We all have a budget when it comes to planning our wedding, and sometimes hiring a florist for the florals we envision might break that budget. I absolutely love working with florists, and if it is at all possible, I 100 percent recommend hiring one! However, if a florist is out of the budget, the next thing the DIY bride thinks is "how can I do this myself?" Now comes that next big decision: real flowers or silk flowers.
As a photographer, I can tell you that nothing will shoot as beautifully on your big day as real florals and greenery; they can add so much to your photos! If you do decide to use silk, there are some great options out there who offer high-quality silk flowers and greenery. Be sure to pay attention to price though, silk flowers are not always a cheaper option!
We live in an age with Pinterest and Etsy and all kinds of other helpful DIY avenues. So before you take that 40 percent off coupon to the craft store in search of silk florals, consider some other options!
Basic greenery and baby’s breath
These can be found at almost any grocery store and Trader Joe’s always has an amazing assortment! Grab some ribbon in your colors and wrap up some simple bouquets.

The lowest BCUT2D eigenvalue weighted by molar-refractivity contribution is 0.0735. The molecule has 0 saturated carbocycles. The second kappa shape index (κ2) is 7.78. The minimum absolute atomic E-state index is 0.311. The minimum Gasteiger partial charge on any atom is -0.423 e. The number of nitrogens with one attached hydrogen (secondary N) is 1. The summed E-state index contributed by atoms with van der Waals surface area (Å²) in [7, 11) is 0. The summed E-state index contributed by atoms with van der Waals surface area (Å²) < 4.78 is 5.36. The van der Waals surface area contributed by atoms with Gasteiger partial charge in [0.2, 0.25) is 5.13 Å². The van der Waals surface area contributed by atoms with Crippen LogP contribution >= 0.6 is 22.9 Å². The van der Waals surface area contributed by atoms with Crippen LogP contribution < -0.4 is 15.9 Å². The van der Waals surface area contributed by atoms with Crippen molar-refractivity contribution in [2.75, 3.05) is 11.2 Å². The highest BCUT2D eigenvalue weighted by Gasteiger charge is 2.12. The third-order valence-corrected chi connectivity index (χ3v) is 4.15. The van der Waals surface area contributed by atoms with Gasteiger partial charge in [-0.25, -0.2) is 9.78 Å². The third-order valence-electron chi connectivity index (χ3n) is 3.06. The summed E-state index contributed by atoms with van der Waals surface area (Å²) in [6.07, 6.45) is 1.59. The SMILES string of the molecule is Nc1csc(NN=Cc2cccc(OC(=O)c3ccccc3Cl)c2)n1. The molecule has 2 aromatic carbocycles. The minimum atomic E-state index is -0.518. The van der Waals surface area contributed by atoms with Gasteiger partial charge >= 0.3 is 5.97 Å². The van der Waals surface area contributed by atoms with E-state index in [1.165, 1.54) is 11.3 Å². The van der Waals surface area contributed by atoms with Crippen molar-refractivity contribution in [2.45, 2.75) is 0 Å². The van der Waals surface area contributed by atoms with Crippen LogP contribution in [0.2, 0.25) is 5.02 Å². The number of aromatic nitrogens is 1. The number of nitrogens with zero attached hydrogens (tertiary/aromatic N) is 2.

Farmers market flowers
Not super picky about what kind of flowers you have on your big day? Head out to the farmer’s market two or three days before the wedding and grab some fresh local flowers to create your bouquets.
This is the number one game changer for our generation of brides. The flowers are often delivered three days before your wedding and come with everything you need to create your bouquets and centerpieces. All you need is some buckets of water for the flowers when they arrive and some gardening shears to cut the flowers. I did this for my wedding and spent less on my flowers than friends of mine who opted for silk and could not have been happier!
There are many sellers on Etsy that offer dried flowers. These can be especially beautiful in the fall or winter when not many flowers are in season. This can be a unique and affordable option, just remember that dried flowers are fragile.
Photo Credit: jHagan Photography